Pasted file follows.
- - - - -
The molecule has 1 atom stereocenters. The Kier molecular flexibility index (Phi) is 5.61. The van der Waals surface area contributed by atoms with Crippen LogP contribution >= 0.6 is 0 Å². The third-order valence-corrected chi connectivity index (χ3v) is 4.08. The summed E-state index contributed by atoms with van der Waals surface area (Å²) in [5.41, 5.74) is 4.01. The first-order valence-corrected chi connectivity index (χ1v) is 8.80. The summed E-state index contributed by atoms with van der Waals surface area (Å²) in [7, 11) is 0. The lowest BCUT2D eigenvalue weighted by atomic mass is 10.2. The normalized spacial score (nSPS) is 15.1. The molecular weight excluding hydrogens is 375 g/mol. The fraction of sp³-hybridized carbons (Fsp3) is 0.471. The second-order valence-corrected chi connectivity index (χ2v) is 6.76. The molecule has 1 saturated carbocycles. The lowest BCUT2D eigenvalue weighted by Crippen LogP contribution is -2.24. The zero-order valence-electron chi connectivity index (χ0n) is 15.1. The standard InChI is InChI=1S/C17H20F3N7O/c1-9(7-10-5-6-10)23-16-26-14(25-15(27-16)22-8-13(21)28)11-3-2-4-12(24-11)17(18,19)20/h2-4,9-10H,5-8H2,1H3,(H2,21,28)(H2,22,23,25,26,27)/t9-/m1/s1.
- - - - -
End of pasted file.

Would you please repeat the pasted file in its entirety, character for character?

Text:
The molecule has 1 atom stereocenters. The Kier molecular flexibility index (Phi) is 5.61. The van der Waals surface area contributed by atoms with Crippen LogP contribution >= 0.6 is 0 Å². The third-order valence-corrected chi connectivity index (χ3v) is 4.08. The summed E-state index contributed by atoms with van der Waals surface area (Å²) in [5.41, 5.74) is 4.01. The first-order valence-corrected chi connectivity index (χ1v) is 8.80. The summed E-state index contributed by atoms with van der Waals surface area (Å²) in [7, 11) is 0. The lowest BCUT2D eigenvalue weighted by atomic mass is 10.2. The normalized spacial score (nSPS) is 15.1. The molecular weight excluding hydrogens is 375 g/mol. The fraction of sp³-hybridized carbons (Fsp3) is 0.471. The second-order valence-corrected chi connectivity index (χ2v) is 6.76. The molecule has 1 saturated carbocycles. The lowest BCUT2D eigenvalue weighted by Crippen LogP contribution is -2.24. The zero-order valence-electron chi connectivity index (χ0n) is 15.1. The standard InChI is InChI=1S/C17H20F3N7O/c1-9(7-10-5-6-10)23-16-26-14(25-15(27-16)22-8-13(21)28)11-3-2-4-12(24-11)17(18,19)20/h2-4,9-10H,5-8H2,1H3,(H2,21,28)(H2,22,23,25,26,27)/t9-/m1/s1.